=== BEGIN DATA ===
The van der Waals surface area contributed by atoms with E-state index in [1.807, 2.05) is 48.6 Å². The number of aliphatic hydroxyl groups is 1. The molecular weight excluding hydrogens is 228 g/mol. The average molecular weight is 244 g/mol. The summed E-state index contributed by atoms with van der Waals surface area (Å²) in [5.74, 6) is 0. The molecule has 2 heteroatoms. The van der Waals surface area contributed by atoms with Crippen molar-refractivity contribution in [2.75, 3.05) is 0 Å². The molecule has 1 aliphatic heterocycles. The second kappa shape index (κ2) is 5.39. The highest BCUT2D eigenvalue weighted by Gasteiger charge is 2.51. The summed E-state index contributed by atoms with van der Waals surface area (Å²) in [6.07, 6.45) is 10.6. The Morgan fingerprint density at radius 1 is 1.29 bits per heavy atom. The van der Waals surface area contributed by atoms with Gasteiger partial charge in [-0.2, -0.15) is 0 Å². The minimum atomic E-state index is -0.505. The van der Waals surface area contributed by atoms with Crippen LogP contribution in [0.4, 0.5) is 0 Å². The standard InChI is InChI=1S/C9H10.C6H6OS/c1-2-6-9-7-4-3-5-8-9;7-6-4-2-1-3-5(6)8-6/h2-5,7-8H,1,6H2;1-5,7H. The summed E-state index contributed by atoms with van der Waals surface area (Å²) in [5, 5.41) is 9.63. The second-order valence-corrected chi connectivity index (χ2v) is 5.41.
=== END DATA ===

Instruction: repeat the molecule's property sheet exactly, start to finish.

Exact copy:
The van der Waals surface area contributed by atoms with E-state index in [1.807, 2.05) is 48.6 Å². The number of aliphatic hydroxyl groups is 1. The molecular weight excluding hydrogens is 228 g/mol. The average molecular weight is 244 g/mol. The summed E-state index contributed by atoms with van der Waals surface area (Å²) in [5.74, 6) is 0. The molecule has 2 heteroatoms. The van der Waals surface area contributed by atoms with Crippen molar-refractivity contribution in [2.75, 3.05) is 0 Å². The molecule has 1 aliphatic heterocycles. The second kappa shape index (κ2) is 5.39. The highest BCUT2D eigenvalue weighted by Gasteiger charge is 2.51. The summed E-state index contributed by atoms with van der Waals surface area (Å²) in [6.07, 6.45) is 10.6. The Morgan fingerprint density at radius 1 is 1.29 bits per heavy atom. The van der Waals surface area contributed by atoms with Gasteiger partial charge in [-0.2, -0.15) is 0 Å². The minimum atomic E-state index is -0.505. The van der Waals surface area contributed by atoms with Crippen LogP contribution in [0.4, 0.5) is 0 Å². The standard InChI is InChI=1S/C9H10.C6H6OS/c1-2-6-9-7-4-3-5-8-9;7-6-4-2-1-3-5(6)8-6/h2-5,7-8H,1,6H2;1-5,7H. The summed E-state index contributed by atoms with van der Waals surface area (Å²) in [5, 5.41) is 9.63. The second-order valence-corrected chi connectivity index (χ2v) is 5.41.